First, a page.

A June auction of more than 900 lots of cast-iron cookware provided a good barometer of the marketplace. According to Rilla Simmons of Simmons & Co. Auctioneers, Richmond, Missouri, the best items sold well, while the lower and middle sections of the market were soft. No surprise there.

However, the sale did indicate some trends.

* Griswold remains the name most collectors want.

Groupings of common skillets have seen increased interest at some auctions. Pictured here, however, is no everyday assemblage. This stack of 13 Favorite Piqua Ware skillets, from the No. 1 to the hard-to-find No. 13, sold for $3,200 at an auction conducted by Simmons & Co. Auctioneers. (Photo: Simmons & Co. Auctioneers)

* Favorite Piqua Ware continues to see increased interest. “For some reason the Piqua Ware from Ohio was especially strong,” said Mrs. Simmons. “There is a more limited supply of it than there is of Griswold and Wagner.”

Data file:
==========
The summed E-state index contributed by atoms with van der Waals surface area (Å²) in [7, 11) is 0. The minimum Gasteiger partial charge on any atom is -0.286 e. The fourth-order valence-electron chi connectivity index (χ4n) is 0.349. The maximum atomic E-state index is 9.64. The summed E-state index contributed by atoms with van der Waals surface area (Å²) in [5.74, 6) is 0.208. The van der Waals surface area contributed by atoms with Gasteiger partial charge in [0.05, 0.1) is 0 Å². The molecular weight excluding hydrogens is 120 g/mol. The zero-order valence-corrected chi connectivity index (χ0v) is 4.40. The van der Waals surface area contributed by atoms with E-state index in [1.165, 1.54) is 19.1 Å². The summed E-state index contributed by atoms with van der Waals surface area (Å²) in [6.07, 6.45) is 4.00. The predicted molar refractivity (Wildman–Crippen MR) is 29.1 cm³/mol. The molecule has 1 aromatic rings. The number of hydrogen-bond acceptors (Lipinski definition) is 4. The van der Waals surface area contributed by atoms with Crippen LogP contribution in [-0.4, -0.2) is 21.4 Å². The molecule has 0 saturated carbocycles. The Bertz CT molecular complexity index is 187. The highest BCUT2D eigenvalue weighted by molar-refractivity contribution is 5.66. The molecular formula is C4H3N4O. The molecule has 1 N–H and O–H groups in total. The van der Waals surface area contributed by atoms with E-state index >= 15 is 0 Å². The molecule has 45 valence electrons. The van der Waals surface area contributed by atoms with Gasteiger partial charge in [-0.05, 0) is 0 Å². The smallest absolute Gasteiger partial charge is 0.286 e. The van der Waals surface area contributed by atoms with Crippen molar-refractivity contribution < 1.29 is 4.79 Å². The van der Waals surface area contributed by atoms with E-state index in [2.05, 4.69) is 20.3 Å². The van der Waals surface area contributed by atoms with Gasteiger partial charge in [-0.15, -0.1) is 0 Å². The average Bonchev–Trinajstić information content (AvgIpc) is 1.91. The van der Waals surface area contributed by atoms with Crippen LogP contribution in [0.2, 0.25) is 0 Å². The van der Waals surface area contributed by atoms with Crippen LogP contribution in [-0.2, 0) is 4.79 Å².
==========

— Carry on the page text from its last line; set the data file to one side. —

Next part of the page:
* Common cookware has little appeal. “There doesn’t seem to be a lot of tremendous interest in what anyone can find at the local garage sale,” said Mrs. Simmons.  The most notable exception has been the demand for groupings of skillets. “We were very surprised how strong stacks of skillets were…. If I was thinking a good stack of lower-end skillets would bring $50, they were bringing $100 and $150.”

What’s it all mean? The right piece of cast-iron cookware is still worth lugging home, but be selective. A tremendous number of common examples have been produced over the years. As a result, most of those pots and pans have little value today, while hard-to-find items continue to bring premium prices.

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